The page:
Fighting Men, Vanessa Calvert, and Summer Camp!
Fighting Men: Golub, Voulkos, and Kirby
To create Fighting Men: Golub, Voulkos, and Kirby, curator Daniel Duford pulled together three seemingly disparate artists who worked with different media and were part of different genres. “Jack Kirby (1917-1994), Leon Golub (1922-2004), and Peter Voulkos (1924-2000) occupy alternate dimensions—their achievements are chronicled in different art histories, each with its own priorities.” However, Duford was interested in exploring the work of these three artists because “they were all immersed in discredited mediums and subject matter—they rooted around in the mud of history and myth, emerging with their own muscular and ham-fisted approach to their respective materials.”
Duford conceived of Golub, Voulkos, and Kirby within the theme of Fighting Men because of the violence and power that pervades
their works. “The specter of violence and the consequences of power animate this exhibition—raw power emanates from the artwork,” states Duford. Leon Golub’s cautionary paintings depict the violence stemming from political power gone awry. Peter Voulkos’ ceramic pieces are the result of the powerful strength involved in punching great slabs of clay together to arrive at an object of beauty. Jack Kirby’s historically significant comic illustrations of superheroes such as Captain America and the Avengers, depict the violent struggle over evil, real and imagined.
Fighting Men: Golub, Voulkos, Kirby was curated by Portland artist Daniel Duford and the exhibition was organized by Linda Tesner, Director of the Ronna and Eric Hoffman Gallery of Contemporary Art, Lewis and Clark College in Portland, Oregon. The exhibition was originally displayed in the Ronna and Eric Hoffman Gallery from October 25, 2102 through March 2, 2013. Schneider Museum of Art Acting Director Erika Leppmann seized the opportunity to bring this exhibition of nationally important artists to Southern Oregon, as part of the Museum’s practice of “collaborating with regional arts organizations in sharing exhibitions, thereby sharing costs and supporting the arts ecology of Oregon.”
The exhibition will be on view through June 8, 2013. A stunning companion guide of essays and photographs of the exhibition will be on sale at the Museum front desk. The book is $20 for non-members and $15 for members. Patrons have the opportunity to sign up for a membership at the time of purchase.
Recent Work by Vanessa Calvert
Opening concurrently with Fighting Men is Recent Work by Vanessa Calvert, an exhibition in the Museum’s Treehaven Gallery. Calvert is a sculpture and installation artist from Portland who incorporates crafts such as upholstery in her work. She states that her “work invokes the personal and collective mythology of domestic objects with forms evolving out of household materials and structures—the pieces explore the connection we have with the objects and spaces that surround us—becoming reflections of ourselves, delicately balanced between order and disorder.” Calvert received her M.F.A. in 2009 from Portland State University and her B.A. from Whitman College in 2003. She has shown her work throughout Oregon and Washington, including venues such as the Bellevue Museum, Disjecta, Igloo, The White Box, FalseFront Studio, and Broderick Gallery.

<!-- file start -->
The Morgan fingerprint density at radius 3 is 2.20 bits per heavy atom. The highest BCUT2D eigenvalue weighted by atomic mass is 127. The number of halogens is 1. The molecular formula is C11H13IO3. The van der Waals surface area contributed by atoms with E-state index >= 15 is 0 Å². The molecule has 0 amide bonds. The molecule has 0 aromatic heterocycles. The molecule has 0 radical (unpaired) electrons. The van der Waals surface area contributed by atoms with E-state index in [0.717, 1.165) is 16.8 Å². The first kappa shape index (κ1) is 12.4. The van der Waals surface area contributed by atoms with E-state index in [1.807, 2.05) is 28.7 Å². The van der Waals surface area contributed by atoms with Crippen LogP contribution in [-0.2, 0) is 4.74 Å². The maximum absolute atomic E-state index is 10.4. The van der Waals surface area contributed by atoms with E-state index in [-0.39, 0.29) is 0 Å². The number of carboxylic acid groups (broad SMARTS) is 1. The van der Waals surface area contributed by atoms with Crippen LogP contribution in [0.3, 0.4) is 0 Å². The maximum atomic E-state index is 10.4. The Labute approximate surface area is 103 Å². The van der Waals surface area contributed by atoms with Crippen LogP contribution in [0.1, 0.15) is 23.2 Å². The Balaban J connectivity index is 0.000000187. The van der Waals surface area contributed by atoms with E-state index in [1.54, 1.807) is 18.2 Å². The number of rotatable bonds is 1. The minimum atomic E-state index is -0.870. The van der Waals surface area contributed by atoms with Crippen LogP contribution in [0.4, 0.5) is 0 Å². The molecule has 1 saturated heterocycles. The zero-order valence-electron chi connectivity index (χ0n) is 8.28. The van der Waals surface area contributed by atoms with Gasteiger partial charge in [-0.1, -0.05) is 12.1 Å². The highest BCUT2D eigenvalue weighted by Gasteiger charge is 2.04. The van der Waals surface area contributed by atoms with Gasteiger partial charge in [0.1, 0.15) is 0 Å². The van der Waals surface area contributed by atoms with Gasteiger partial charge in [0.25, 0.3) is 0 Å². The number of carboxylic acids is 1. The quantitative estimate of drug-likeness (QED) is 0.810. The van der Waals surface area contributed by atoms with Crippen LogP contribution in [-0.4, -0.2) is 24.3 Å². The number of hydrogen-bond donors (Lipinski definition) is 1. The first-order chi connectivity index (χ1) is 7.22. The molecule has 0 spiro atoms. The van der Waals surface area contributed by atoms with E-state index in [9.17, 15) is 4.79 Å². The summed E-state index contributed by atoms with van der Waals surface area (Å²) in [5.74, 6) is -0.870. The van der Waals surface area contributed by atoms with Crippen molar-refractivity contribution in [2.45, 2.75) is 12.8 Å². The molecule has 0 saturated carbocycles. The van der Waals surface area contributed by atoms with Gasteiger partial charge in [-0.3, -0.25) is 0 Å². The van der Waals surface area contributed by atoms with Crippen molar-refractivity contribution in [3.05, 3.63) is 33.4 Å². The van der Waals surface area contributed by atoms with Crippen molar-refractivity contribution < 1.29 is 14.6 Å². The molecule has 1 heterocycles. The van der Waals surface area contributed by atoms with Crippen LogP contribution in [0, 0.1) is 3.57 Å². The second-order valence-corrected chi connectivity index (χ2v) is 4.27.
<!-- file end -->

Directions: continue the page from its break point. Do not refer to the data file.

The artwork on display in Calvert’s exhibition is the result of her one-month stay on the SOU campus last winter as part of the Center for the Visual Arts’ artist-in-residence program. During that time, she created work alongside SOU art students and faculty, invoking her teaching philosophy to help students “develop a growing ability to question what, why, and how they are making work while building a strong relationship with the materials and concepts they are using.” Recent Work by Vanessa Calvert will be on view through May 4, 2103. The artist-in-residence program and the exhibition is made possible through the generous support of the Ford Family Foundation.
Monday to Thursday
10 AM to 4 PM daily
Ages 12-15 (grades 6-9)
(some tuition assistance available to those in need)
This camp offers a truly unique experience for youth to explore art making and agriculture with a focus on the importance of soil as the basis for food and ceramics production.
Create- Using locally-sourced raw clay, students will examine the steps necessary to process clay into a workable ceramics medium. Students will learn and practice hand-building methods, decorative applications, glazing techniques, and participate in kiln firings. Students will also sketch on location and participate in a collaborative painting project.
Connect- Students will participate in an activity-based tour of Betty LaDuke’s global agriculture-themed artwork at the Schneider Museum of Art where they will hear from the artist herself. Students will gain an understanding of the essential nature of soil and its important role in both agriculture and domestic products through a dynamic geology lesson.
Consume- Students will take part in a “scavenger hunt” for unusual produce at a local farmer’s market where they will have the opportunity to engage with local farmers. The camp will culminate in a tour of an organic farm where students will sketch and harvest their own lunch.
Instructor: Sam Scharf
Location: Schneider Museum of Art on Southern Oregon University Campus in Ashland, OR
For more information, contact Holly Kilpatrick at email@example.com or (541) 552-6245.
The registration deadline is June 7. Space is limited, so early registration is encouraged.
Summer Youth Camp
generously supported by
a grant from the
Ashland Food Co-op